Pragmatism and Proposition 6 – Why I Support It

Proposition 6 – For or Against?

Pictured above: North Texas without water
Pictured above: North Texas without water

Texans who claim to be conservatives emerge more as pragmatists as they almost unanimously oppose Proposition 6, a proposed amendment to our Texas Constitution. Why their opposition to this proposition? They state their opposition solely on the transfer of $2 billion from the “rainy day” fund. Therefore, the reason you are told to oppose this proposition is because they uniformly oppose it. There. That’s that.

The pragmatist tells a man to think what he must think and never mind the Absolute. But precisely one of the things that he must think is the Absolute. This philosophy, indeed, is a kind of verbal paradox. Pragmatism is a matter of human needs; and one of the first of human needs is to be something more than a pragmatist. — G.K. Chesterton, Orthodoxy 1908

I suggest a different approach: think for yourself. We need to be more than pragmatists. We must be critical, independent thinkers. Let’s not confuse conservatism with pragmatism.

Essentially, Mr. Chesterton was saying, pragmatism doesn’t work in the real world.

Back to the ‘rainy day’ fund. It wasn’t intended for rainy days. Approved by voters in 1988, it’s official moniker is “The Economic Stabilization Fund”, a response to a severe state economic crisis of the 80’s. Chiefly, this fund provides economic stability between biennial legislative sessions to overcome shortfalls in state revenue. Viewed from a historical perspective, while Texas has been a state for 168 years, the fund has been in existence only 25 years. Somehow, we survived 143 years without it.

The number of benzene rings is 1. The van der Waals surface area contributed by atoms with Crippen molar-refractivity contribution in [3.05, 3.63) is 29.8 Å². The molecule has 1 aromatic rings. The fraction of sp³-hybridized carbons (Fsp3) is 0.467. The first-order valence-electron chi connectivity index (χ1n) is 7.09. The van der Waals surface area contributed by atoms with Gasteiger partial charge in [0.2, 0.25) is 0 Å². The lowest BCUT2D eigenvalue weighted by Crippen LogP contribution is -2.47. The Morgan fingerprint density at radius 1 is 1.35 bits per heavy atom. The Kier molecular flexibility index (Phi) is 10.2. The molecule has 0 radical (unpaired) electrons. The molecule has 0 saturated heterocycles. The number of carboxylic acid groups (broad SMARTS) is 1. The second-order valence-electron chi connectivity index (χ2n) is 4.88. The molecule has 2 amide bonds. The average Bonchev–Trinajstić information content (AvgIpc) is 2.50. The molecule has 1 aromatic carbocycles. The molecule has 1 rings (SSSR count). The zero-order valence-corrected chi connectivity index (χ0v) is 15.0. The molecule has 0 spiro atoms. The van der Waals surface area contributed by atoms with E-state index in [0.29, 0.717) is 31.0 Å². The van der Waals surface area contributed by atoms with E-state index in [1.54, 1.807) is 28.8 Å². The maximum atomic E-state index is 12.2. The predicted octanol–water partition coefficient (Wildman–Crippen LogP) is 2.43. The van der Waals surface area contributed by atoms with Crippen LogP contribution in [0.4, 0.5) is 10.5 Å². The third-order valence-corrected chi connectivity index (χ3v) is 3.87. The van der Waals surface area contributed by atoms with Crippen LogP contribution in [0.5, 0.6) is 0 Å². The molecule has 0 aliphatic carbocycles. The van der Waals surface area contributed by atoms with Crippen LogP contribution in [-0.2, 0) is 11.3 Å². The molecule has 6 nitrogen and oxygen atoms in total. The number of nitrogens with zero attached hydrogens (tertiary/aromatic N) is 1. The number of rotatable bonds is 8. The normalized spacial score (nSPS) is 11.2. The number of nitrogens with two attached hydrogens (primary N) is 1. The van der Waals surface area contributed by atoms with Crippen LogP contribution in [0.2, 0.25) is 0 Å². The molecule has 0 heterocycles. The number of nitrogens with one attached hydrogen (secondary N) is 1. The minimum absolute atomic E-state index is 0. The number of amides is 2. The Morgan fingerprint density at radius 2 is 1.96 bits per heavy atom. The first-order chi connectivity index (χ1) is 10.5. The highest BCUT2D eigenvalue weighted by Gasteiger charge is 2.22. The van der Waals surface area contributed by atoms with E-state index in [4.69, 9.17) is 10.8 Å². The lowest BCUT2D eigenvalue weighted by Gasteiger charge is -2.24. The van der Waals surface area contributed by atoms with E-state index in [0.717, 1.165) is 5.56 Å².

On to the matter of water, a special fund created under authority of this amendment provides a means of financing urgently needed water projects all across the state.

Speaking of rainy days, how many have you seen lately? Yes, lake levels are low and getting lower. Our long-range weather forecast isn’t promising an abundance of rain that will pop up to save the day.

As I write this, the North Texas Municipal Water District has under construction a $300+ million pipeline between Lake Texoma and our water treatment plant in Wylie. This project is due to complete around January of 2014. It will be very helpful, but insufficient to fill the gap between low rainfall and a growing population.

I encourage you to be forward looking. Don’t be blindsided by the negative voices who decry use of money from the “rainy day” fund. The fund was created for us; we were not created for it.

I will cast my vote FOR Proposition 6.

Extending the conversation…

Here is the official analysis: Amendment No. 6 (S.J.R. 1) – Analysis by Texas Legislative Council

Do we need to expand our North Texas water resources? Yes. 

When should we take action? About 10 years ago.

What’s the immediate outlook on this current drought? North Texas Municipal Water District to continue Stage 3 water restrictions

Learn more from Texas legislative website: FAQs about the Economic Stabilization (“Rainy Day”) Fund

We can live without electricity. Life will go on without natural gas. But, we cannot survive without life-giving, life-preserving water.

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